diately, but we had a tough time in dealing with the bullet- proof material situation which was eventually solved in a week or two. It took us a bit longer to demilitarise the access to Cotroceni, but with the enthusiastic help offered by Nora Cofas, the new manager of the Museum, we also managed to solve that situation as well. Unfortunately, in 2000, Iliescu?s newly installed team put into practice the old rules again. During his first visit, Vladimir Tismăneanu asked me, in a very amused tone, about the armed soldiers who used to wander down the corridors of the palace during Iliescu?s time.
The less visible and more substantial part was the organization chart. Like any other institution, the Presidency also had one, but I was more or less stupefied to see that it had a strange asymmetry, running counter any principle of institutional management: beautifully drawn, more than 80% of the partitions representing the departments and all the connections with the exterior, from parliament to banks, were directly connected to the partition standing for the presidential councillor for national security. The rest was rather decorative drawing.
Another weird thing: the typists were almost all gone, but a few state councillors and councillors were still present. One of the guys who was still trying to preserve his place, a former PDSR MP, told me sneering: ?The only way I can leave this place is if Severin appoints me ambassador? (he finally left, but he kept on suing us till around 2002). Afterwards, probably wanting to compliment me, he added: ?I thought you were going to come accompanied by all the drug addicts and all shaggy guys from Universităţii Square, yet I see that the secretaries are quite neat.?
What was really extraordinary was the meeting I had with Dan Iosif. He entered the door and instantaneously declared his love for me for having won over his death enemy, Iosif Boda, during a broadcast TV show, afterwards throwing a quote from Kant and another from Nietzsche and openly stating his willingness to work with me. The truth was that after knowing that he was a presidential councillor, I was stupefied to find out that he was only a clerk with a high school diploma in his pocket (bureaucracy can have its bright side because since he didn?t have college studies, he couldn?t have been placed on a higher position) hence he considered that it was his very right to preserve his job. Luckily, after briefly exposing my reasons not to indulge him, he didn?t insist, quickly joining the cabinet of his eternal protector, senator Ion Iliescu. After he left, the office-bottle-warehouse where he used to unfold his revolutionary activity had to be, as they say now, severely disinfected.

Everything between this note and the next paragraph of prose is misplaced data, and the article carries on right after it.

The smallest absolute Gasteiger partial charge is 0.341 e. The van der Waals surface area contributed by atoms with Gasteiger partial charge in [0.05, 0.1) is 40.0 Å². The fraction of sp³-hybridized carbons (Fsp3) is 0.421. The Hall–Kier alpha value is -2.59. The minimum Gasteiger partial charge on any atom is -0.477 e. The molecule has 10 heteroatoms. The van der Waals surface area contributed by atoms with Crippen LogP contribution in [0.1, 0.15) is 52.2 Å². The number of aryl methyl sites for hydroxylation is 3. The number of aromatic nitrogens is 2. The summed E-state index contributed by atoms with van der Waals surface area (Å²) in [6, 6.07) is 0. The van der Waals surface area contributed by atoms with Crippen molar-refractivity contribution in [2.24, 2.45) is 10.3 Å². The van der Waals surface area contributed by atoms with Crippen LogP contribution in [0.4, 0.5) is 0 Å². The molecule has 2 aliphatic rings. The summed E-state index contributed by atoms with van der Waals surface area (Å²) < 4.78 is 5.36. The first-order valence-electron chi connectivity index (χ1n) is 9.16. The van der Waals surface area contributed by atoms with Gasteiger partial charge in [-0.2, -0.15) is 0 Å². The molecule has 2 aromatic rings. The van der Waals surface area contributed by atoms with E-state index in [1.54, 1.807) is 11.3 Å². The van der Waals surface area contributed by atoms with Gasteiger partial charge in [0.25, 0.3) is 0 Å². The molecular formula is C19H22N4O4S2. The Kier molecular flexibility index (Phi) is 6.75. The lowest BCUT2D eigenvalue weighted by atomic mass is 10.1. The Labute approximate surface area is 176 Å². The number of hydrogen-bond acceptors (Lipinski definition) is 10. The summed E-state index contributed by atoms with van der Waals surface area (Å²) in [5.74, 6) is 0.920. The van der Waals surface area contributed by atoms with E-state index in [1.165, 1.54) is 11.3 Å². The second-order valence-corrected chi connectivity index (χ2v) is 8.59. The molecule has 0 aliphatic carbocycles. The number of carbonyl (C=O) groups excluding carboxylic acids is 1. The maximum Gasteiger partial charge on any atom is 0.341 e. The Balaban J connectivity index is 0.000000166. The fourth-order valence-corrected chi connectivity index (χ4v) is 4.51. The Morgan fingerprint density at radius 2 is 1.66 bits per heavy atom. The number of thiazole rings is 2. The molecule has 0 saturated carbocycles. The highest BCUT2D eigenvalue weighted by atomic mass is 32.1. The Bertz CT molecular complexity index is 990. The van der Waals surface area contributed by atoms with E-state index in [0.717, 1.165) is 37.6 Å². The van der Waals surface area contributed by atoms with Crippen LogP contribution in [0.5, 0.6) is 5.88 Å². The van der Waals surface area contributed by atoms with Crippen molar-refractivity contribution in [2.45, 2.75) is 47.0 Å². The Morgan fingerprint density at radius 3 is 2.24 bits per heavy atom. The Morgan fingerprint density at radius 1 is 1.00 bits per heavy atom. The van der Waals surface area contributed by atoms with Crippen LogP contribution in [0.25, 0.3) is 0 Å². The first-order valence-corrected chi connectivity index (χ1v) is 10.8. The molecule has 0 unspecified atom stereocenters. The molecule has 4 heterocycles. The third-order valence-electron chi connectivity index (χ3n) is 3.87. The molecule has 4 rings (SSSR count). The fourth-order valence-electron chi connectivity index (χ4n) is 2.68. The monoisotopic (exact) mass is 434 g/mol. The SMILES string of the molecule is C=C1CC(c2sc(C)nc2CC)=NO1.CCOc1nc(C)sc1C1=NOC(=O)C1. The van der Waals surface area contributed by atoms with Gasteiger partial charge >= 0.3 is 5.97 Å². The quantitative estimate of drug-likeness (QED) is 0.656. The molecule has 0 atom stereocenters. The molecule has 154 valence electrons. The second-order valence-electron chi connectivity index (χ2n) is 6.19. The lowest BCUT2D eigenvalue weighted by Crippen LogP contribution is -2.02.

Apparently, the contact that the current Presidential staff had with the new team wasn?t completely smooth, either. During one or two months, till they got used to us, the eternal refrain was: ?How polite they are!? I completely managed to understand this exclamation in 2000, while leaving, when one of the cleaning ladies, told one of my colleagues, while crying: ?Now, Mister councillor Pascu will start calling me you wench and he will keep on cursing me from dusk till dawn!? Mister state councillor Pascu used to be head of the technical department of the Presidency up to 1996 and had been fully involved in the Costea business, the one with the electoral posters; now he was coming back on the same position.
Another component of the same type of problems was the relationship with the bureaucracy in the ministries. I personally had much more to do with the Ministry of External Affairs. I had great communication and collaboration with the successive ministers and secretaries with whom I maintained a cordial and even friendly relationship after Pleşu was appointed head of the ministry, with many of the ambassadors, especially with the young ones and with some high officials, mainly with Mihnea Constantinescu and Cristian Diaconescu, characterized by outstanding competence and efficacy. But both the ministry and the diplomatic group were dominated by a bureaucracy almost completely swamped not only by routine but also by the mythology of its own perfection dating far back from the glorious days of the ?60s-?70s (actually of the ?68, the year when Czechoslovakia was invaded, till ?78, the year when Pacepa went astray). This bureaucracy was still preserved- with diplomacy, of course but also with incredible perseverance-rooted in the stereotypes of a routine called ?experience? and ?competence?. With a stupefying haughtiness for those who didn?t know it, it had even tried, when Adrian Severin was still a minister, to promote a normative act which would have stated it that the only institution allowed to conceive, project and guide the Romanian external affairs would have been the Ministry of External Affairs: not the Parliament, not the president-not, practically people?s will- but the technicians of diplomatic relationships. I could barely stop them from doing it.
I generated a small revolution whose proportions I was going to realize only later when, the second day after the elections, the moment we had to arrange the participation of the new president at the extremely important OSCE summit from Lisbon I asked for the information in the file to be delivered to me also on a disk, calmly letting them know that there were elements to add to the MAE analyses and that, my president was not to deliver the dry discourse the ministry had prepared for the predecessor as official speech. I had the chance to later on find out that Iliescu was actually orderly reading those dry and full of clichés texts, that he actually trusted the information which was usually taken out of a dusty computer, without being at least updated, so that my demands of rethinking- not to mention those of reformulating- the files had been perceived as an insult.